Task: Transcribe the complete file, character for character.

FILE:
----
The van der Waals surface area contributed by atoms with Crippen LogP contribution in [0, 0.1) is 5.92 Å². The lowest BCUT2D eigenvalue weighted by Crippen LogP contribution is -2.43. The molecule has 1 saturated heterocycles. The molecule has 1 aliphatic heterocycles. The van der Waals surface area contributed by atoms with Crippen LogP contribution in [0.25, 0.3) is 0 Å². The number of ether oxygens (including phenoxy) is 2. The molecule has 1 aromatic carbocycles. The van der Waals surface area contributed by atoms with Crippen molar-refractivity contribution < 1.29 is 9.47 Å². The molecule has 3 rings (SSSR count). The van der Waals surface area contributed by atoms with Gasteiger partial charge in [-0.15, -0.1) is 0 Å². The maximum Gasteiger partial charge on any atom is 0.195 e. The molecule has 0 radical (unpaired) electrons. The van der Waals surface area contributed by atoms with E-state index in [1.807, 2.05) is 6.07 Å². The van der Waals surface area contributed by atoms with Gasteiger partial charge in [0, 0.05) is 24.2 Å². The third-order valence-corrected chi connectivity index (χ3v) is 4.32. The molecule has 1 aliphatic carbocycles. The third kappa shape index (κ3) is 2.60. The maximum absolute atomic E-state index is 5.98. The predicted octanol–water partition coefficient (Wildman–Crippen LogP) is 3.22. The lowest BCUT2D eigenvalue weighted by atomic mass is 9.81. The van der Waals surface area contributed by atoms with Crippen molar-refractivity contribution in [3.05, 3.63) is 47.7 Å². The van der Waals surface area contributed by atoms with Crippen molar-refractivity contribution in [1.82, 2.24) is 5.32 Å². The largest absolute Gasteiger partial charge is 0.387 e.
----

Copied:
The van der Waals surface area contributed by atoms with Crippen LogP contribution in [0, 0.1) is 5.92 Å². The lowest BCUT2D eigenvalue weighted by Crippen LogP contribution is -2.43. The molecule has 1 saturated heterocycles. The molecule has 1 aliphatic heterocycles. The van der Waals surface area contributed by atoms with Crippen LogP contribution in [0.25, 0.3) is 0 Å². The number of ether oxygens (including phenoxy) is 2. The molecule has 1 aromatic carbocycles. The van der Waals surface area contributed by atoms with Crippen molar-refractivity contribution < 1.29 is 9.47 Å². The molecule has 3 rings (SSSR count). The van der Waals surface area contributed by atoms with Gasteiger partial charge in [-0.15, -0.1) is 0 Å². The maximum Gasteiger partial charge on any atom is 0.195 e. The molecule has 0 radical (unpaired) electrons. The van der Waals surface area contributed by atoms with E-state index in [1.807, 2.05) is 6.07 Å². The van der Waals surface area contributed by atoms with Gasteiger partial charge in [0, 0.05) is 24.2 Å². The third-order valence-corrected chi connectivity index (χ3v) is 4.32. The molecule has 1 aliphatic carbocycles. The third kappa shape index (κ3) is 2.60. The maximum absolute atomic E-state index is 5.98. The predicted octanol–water partition coefficient (Wildman–Crippen LogP) is 3.22. The lowest BCUT2D eigenvalue weighted by atomic mass is 9.81. The van der Waals surface area contributed by atoms with Crippen molar-refractivity contribution in [3.05, 3.63) is 47.7 Å². The van der Waals surface area contributed by atoms with Crippen molar-refractivity contribution in [1.82, 2.24) is 5.32 Å². The largest absolute Gasteiger partial charge is 0.387 e.